Today investors find out if this is the quarter Amazon made money for its shareholders. Chances are, it probably isn’t.
Amazon gets lots of attention on Wall Street even though profits aren’t the online retailer’s top priority. Founder Jeff Bezos takes the long view, as he frequently tells interviewers.
“You really can’t do the right thing for customers if you’re short-term oriented,” he told Charlie Rose in 2010.
That’s meant plowing profits back into the business, betting on ideas that may lose money for years.
Just this month, the company began selling wine in a few states and even commissioned pilot episodes for its video streaming service. This is from a company that started out selling books — the paper kind.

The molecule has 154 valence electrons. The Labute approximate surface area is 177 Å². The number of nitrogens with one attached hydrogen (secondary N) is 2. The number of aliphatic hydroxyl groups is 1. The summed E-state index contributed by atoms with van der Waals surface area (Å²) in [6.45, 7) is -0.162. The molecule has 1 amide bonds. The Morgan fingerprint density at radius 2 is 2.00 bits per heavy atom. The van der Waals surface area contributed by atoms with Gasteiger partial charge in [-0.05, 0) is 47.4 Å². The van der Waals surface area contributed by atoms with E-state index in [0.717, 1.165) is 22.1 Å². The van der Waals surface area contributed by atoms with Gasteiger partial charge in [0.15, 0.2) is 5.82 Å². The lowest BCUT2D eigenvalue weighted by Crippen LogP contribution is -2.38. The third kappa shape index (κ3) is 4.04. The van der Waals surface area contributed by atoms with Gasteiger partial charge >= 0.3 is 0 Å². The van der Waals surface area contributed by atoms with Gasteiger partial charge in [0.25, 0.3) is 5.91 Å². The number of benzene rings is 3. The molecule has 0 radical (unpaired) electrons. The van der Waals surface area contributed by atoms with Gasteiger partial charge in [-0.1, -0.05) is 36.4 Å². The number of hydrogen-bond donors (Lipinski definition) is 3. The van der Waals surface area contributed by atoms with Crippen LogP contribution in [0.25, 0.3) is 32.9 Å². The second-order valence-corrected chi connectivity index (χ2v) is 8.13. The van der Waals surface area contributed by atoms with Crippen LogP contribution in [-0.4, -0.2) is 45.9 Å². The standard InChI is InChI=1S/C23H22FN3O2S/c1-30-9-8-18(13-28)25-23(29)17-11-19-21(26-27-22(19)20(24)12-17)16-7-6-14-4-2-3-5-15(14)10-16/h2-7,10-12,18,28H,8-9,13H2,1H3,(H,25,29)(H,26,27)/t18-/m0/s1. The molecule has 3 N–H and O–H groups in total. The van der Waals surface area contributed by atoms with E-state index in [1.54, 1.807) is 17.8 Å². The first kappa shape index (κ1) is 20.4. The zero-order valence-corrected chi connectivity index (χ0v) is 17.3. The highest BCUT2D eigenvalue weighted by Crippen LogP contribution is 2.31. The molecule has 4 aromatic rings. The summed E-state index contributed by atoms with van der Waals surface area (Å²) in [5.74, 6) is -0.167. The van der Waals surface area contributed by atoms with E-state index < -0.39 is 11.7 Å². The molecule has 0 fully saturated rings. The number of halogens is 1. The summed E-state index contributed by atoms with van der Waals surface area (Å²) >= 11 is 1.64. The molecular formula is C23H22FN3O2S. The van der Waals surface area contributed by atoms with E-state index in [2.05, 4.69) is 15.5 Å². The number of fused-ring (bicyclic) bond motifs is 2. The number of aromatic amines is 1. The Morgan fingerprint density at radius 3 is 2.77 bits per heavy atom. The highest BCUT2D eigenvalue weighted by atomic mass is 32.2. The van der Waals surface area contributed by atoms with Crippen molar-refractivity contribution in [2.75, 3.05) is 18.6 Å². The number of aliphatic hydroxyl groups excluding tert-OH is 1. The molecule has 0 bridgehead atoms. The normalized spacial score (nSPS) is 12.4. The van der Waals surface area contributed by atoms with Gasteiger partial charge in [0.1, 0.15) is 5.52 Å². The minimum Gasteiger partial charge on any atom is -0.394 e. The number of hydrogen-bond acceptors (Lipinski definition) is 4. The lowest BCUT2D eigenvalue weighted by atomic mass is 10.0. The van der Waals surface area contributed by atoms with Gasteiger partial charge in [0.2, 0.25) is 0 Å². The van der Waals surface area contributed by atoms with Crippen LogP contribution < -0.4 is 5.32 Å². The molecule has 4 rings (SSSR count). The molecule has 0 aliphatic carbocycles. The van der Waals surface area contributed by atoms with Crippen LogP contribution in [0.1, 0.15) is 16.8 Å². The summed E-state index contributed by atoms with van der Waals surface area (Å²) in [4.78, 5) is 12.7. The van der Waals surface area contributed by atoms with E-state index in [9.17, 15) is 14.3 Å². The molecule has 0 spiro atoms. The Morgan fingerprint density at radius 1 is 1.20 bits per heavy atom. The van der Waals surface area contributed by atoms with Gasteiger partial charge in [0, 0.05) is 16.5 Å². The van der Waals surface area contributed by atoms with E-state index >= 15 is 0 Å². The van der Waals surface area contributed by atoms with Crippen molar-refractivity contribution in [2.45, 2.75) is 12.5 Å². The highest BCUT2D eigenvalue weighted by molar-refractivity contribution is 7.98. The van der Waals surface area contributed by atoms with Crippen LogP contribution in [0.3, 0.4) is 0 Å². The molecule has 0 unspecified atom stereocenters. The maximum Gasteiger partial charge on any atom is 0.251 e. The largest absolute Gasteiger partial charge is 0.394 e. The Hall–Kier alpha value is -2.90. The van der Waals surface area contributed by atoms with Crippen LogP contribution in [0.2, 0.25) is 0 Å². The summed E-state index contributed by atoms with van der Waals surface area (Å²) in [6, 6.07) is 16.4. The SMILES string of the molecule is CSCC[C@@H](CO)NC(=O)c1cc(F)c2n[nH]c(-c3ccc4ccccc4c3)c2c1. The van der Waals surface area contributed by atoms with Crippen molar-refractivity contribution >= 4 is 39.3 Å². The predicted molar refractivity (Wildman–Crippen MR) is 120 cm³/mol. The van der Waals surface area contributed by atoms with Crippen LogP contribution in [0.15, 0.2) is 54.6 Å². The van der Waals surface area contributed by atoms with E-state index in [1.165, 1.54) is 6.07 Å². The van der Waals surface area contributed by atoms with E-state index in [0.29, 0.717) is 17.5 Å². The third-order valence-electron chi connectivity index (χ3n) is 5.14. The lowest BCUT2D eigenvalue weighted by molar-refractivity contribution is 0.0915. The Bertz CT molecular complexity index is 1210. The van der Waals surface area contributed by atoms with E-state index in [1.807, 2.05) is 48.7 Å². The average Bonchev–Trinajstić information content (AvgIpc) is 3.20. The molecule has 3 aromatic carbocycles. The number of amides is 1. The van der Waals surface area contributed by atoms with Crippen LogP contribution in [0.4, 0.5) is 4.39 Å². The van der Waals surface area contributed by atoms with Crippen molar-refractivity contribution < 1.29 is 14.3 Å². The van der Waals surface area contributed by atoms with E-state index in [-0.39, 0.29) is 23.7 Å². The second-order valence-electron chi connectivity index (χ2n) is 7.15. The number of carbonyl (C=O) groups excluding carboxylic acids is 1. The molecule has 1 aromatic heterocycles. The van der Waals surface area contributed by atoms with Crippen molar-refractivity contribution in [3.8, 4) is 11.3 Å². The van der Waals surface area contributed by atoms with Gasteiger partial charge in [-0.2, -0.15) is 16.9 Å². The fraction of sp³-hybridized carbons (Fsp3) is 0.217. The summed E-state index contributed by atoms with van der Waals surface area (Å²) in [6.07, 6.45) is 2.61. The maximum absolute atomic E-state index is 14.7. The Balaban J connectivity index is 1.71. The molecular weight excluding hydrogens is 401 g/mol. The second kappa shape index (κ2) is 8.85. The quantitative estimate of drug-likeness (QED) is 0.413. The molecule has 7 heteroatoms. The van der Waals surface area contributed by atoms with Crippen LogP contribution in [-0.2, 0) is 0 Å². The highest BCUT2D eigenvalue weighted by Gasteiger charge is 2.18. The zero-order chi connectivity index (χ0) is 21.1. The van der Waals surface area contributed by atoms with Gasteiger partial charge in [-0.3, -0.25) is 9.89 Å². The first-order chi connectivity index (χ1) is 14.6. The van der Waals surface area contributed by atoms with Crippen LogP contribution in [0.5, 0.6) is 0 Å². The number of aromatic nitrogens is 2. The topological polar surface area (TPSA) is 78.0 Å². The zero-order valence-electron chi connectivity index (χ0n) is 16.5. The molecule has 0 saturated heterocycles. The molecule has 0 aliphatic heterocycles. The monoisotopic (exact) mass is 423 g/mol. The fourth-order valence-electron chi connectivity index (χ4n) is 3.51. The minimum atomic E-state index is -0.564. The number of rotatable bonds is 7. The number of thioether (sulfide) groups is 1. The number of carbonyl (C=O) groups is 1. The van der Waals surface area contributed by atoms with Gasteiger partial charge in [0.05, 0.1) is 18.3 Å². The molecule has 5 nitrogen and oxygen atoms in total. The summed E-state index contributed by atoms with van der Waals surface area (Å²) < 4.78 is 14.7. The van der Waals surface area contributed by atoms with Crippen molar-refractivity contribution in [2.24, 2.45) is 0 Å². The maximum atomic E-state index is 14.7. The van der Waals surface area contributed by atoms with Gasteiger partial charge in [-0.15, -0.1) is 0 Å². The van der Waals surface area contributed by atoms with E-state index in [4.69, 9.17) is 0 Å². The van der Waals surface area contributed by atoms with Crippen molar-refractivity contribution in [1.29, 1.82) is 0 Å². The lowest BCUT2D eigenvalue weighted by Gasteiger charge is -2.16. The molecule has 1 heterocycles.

The hope from investors is that Amazon will eventually flip a switch and focus just on what’s really making money. But it may not be that easy.
“If I may use an analogy, you’ve built a racing car engine and you’re out there using it in a car race,” says analyst Horace Dediu of Asymco. “You can’t turn that engine into a tractor engine overnight.”
Starting new businesses may really be what Amazon is good at, Dediu says, not fine-tuning them.
But even this skeptical analyst admits, it’s hard to argue with the market, which still loves Amazon.